"Even just a 10-year time frame could make a huge difference, because then physicians are not being paid just to move people through and work on a volume basis, they're actually being measured in terms of quality, of how well you've taken care of that patient as measured and benchmarked against your peers," she said.
It might be that hospitals will directly employ many of their physicians, as some already are starting to do, said Dr. Phillip Kennedy, the CEO of Center for Primary Care and the president of the Primary Care Association LLC.
"I think we are going to continue to see employment of physicians at a rate that we haven't seen probably in 15 to 20 years. You're already seeing it now," he said. New physicians are seeking employment directly with hospitals because of the uncertainty, which also has made some established practices more leery of adding partners, Kennedy said.
Even with new physician-hospital arrangements, the influx of new patients could change the way care is accessed, said Jim Davis, the CEO of University Hospital.
"Patients, when they walk in, may not see a doctor," he said. "They may see a dietitian, they may see a nurse practitioner or a (physician assistant)."
Hospitals also will be held accountable for ensuring good outcomes, such as making sure a patient is not readmitted within a certain amount of time after they leave, Davis said.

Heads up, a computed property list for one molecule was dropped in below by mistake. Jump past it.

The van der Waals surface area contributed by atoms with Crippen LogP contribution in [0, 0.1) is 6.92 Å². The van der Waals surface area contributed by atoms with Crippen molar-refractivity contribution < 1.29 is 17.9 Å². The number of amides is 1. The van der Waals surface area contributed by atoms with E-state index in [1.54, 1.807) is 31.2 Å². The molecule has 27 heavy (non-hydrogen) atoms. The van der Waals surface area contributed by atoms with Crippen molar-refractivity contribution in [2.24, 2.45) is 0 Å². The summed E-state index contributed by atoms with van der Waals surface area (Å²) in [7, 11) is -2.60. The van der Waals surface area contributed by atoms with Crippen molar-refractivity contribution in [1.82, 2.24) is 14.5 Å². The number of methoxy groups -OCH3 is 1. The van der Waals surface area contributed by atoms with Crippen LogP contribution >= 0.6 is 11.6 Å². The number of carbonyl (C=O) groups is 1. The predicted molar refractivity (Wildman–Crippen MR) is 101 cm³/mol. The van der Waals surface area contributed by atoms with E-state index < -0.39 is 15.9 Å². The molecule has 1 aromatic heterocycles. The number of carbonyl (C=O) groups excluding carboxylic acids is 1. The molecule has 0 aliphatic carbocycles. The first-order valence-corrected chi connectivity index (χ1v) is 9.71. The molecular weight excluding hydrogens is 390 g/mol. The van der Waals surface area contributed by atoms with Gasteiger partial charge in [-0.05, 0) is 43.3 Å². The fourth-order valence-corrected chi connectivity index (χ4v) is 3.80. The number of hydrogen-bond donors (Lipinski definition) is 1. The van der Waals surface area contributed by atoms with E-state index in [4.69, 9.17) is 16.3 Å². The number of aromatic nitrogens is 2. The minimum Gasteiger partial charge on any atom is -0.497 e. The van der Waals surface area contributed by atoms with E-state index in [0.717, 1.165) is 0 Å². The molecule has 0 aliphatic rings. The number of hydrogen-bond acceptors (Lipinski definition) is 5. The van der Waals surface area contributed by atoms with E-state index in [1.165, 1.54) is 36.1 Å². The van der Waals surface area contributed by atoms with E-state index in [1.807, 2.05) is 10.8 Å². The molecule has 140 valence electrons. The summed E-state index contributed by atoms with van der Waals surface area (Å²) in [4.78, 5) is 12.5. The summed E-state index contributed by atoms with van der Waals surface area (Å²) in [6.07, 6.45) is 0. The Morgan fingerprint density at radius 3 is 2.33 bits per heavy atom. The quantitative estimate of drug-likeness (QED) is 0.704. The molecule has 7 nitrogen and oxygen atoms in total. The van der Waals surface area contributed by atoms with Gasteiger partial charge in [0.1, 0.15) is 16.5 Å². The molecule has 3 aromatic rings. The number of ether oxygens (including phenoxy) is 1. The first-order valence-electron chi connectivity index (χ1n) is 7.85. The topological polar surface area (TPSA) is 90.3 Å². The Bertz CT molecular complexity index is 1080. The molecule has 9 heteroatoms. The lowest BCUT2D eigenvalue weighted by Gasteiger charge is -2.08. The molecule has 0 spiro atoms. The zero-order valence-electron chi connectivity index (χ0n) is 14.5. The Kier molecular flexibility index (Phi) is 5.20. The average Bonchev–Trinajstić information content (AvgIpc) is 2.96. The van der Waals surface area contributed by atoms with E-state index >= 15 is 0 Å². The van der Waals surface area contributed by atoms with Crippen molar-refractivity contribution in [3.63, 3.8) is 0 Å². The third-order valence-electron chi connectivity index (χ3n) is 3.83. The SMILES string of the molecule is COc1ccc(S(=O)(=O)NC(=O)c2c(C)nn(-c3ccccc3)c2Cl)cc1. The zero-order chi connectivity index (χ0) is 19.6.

Meeting the needs
Republican leaders, flush with victory from Tuesday's election, have vowed to take down the health reform law. Although panelists said there are parts of it they are uncomfortable with, none expect that to happen, at least in the short term. For one thing, taking out parts of the law, such as the mandate to purchase health insurance or for most larger employers to provide it, could trip up providers such as hospitals who agreed to $155 billion in cuts for the promise of near-universal coverage.
"If you blow up the individual mandates and employer mandates, everything just falls apart," said Jim Cruickshank, the CEO of Trinity Hospital of Augusta.
Getting those 30 million or so new people covered could be tricky, he said.
"Where are we going to get the primary care and specialists to take care of this large (population)?" Cruickshank said. "It's like opening the floodgates."
The short-term solution could be federally qualified health centers, which get federal funding to help provide care for low-income and uninsured patients, he said. Belle Terrace Downtown Health Center in Augusta is one of these clinics and provides care for the uninsured in addition to insured patients such as 86-year-old Willie Edward Bussey, who has Medicare. The clinic is "more convenient" than going through a physician office, he said. Bussey was in for an after-hospital checkup after getting admitted twice in October within five days. Those kinds of re-admissions within a certain time frame likely will not be reimbursed in the future.
"They barely pay for it now, really," said Dr. LaToya Jackson, the lead physician for the clinic.
Still, she said she believes health reform will benefit her patients, particularly the uninsured, who have trouble getting some screening tests.
"Colonoscopies are very hard for me to get for people," Jackson said.